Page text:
According to a post on CircleID this afternoon, the ICANN Board of Directors held a vote to impose the non-refundable $.20 fee on ALL domain names registered from the moment of registration. The unanimous vote which took place on January 23 was noted in sections 5 and 6 of the ICANN meeting minutes, which were recently distributed. According to the notes,
“the Board resolves (2008.01.04) to encourage ICANN’s budgetary process to include fees for all domains added, including domains added during the AGP, and encourages community discussion involved in developing the ICANN budget, subject to both Board approval and registrar approval of this fee.” – Preliminary Report for the Special Meeting of the ICANN Board of Directors
By charging a fee on all registrations, people will be much less likely to buy large amounts of domain names with the intention of dropping the unprofitable names. This should close the loophole that was created to protect people who registered a domain name in error. In exploiting this loophole, some people were buying thousands of domain names (and more), keeping them for under the 5 day grace period to test the traffic, and dropping the names that didn’t receive traffic. This led some companies to register and monetize trademark domain names and quickly drop them to avoid being detected.
Dell recently filed a lawsuit against companies they believe engaged in this act, and the case is still pending.
TreatmentCenters.com is a great example of a company buying the domain name they needed and building it into a million dollar website. TreatmentCenters.com was sold for $100,000 by Afternic/BuyDomains as reported in DNJournal. This domain name informs visitors about exactly what they will find when they type it in to their browser, and it doesn’t disappoint upon arrival. For this business model, there probably aren’t any better domain names out there.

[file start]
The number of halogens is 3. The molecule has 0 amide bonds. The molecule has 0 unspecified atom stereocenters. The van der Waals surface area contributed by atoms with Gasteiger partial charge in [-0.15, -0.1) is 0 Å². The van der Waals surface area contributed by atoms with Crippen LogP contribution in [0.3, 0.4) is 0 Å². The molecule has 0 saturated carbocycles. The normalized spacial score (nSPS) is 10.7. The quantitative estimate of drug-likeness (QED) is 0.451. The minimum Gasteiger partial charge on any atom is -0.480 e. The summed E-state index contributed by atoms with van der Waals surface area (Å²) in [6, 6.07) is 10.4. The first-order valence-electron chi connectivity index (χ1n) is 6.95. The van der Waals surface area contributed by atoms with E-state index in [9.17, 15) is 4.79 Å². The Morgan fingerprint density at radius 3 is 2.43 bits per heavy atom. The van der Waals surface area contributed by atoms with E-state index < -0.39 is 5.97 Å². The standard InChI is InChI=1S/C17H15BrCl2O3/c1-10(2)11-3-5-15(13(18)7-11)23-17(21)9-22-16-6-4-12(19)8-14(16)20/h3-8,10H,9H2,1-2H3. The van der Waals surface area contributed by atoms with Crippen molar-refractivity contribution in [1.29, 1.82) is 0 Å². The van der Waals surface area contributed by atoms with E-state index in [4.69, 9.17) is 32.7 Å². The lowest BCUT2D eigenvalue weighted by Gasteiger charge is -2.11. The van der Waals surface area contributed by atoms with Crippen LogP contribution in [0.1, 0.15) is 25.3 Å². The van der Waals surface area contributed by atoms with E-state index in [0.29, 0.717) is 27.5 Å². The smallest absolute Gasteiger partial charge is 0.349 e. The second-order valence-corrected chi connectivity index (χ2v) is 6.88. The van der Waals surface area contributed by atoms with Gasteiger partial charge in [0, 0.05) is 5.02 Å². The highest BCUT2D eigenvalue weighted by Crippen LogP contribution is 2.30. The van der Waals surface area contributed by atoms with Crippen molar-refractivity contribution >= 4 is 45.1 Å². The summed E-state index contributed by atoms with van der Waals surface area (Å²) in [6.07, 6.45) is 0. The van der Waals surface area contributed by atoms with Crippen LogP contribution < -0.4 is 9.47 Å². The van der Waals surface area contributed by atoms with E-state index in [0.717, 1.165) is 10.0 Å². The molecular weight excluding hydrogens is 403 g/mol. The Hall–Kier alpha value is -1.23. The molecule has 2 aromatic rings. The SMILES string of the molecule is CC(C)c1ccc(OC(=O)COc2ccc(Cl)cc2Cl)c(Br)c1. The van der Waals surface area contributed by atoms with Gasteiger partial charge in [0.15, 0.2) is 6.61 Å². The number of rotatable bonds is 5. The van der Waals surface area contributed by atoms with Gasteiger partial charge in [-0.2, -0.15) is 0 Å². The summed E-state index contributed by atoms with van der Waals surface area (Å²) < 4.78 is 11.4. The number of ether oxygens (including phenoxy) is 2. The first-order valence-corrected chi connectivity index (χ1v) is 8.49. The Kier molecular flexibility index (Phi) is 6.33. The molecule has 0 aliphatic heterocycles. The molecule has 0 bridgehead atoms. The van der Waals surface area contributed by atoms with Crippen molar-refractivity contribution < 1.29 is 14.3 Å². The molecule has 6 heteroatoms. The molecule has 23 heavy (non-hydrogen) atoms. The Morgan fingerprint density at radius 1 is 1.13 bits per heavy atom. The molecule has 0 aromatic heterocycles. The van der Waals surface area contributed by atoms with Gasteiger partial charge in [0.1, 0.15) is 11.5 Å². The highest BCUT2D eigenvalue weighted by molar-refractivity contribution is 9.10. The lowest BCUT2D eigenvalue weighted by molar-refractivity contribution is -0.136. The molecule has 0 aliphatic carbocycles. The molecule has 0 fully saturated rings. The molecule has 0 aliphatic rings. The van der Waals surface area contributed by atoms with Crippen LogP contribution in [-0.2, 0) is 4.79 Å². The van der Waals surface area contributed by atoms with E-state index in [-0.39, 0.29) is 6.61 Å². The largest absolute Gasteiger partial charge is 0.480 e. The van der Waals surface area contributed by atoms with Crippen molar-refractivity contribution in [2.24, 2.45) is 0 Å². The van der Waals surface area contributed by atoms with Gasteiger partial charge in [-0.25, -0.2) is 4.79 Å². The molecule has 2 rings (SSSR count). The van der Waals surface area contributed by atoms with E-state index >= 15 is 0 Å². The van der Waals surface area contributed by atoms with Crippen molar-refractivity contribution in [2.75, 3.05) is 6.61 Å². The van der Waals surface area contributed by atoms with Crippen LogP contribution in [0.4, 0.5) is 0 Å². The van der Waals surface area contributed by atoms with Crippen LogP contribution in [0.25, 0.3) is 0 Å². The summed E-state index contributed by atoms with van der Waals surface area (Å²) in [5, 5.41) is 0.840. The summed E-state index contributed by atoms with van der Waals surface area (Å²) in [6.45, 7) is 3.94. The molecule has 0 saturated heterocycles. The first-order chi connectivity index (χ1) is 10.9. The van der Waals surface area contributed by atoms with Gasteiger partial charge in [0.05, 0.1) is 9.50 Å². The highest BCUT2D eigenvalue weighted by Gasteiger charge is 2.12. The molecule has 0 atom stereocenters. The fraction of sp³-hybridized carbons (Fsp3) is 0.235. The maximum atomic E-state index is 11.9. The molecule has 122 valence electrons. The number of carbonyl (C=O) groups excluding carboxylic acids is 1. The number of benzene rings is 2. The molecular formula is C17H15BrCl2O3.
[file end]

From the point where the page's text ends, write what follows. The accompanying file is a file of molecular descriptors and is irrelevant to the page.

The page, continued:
Using a directory model, TreatmentCenters.com provides paid and unpaid listings for various health and mental treatment centers and counselors throughout the country. Visitors can search by condition, by state or by provider name to find what they need. When a website like this is able to provide names, addresses, contact information, and data on the topic of interest to the searcher, it builds stickiness, and the searcher will probably return. This provides a positive experience for the visitor, and it also provides an ROI for the advertiser.
Kudos to the people behind TreatmentCenters.com! This is an aesthetically pleasing, well-functioning website, and it looks like a million bucks! I hope to emulate it with some of my entries down the road – including Lowell.com.
Domain appraisals can vary by huge amounts depending on where they are done. Whether using a professional service like Moniker or Sedo, or asking for a free appraisal on a domain forum, the amount of the various appraisals can vary by tens of thousands of dollars and huge percentages. People often wonder if appraisals are motivated by outside factors – either by people wanting to buy a domain name, so the appraisal is much less than they sincerely believe, or they want to sell someone a domain name by convincing them the name is worth much more than name would actually fetch.
For the sake of curiosity, I would like to know how much deviation there is when domain investors look at one name and place a value on it. I am reaching out to you to give me an appraisal on my DebtCollectors.com domain name. I don’t plan to publish the appraisals (or post the names of the appraisers), but I will give the average and the outliers. I know how much I paid for it recently, and I have an idea about how much it would sell for if I would put it in auction.
I know there are various factors that can play into a domain’s sales price, including the buyer, the seller, the market conditions and the venue, but I am looking for a single dollar figure. Not only do I want to test my own ability to value a name, but I want to see what others think in an unbiased venue.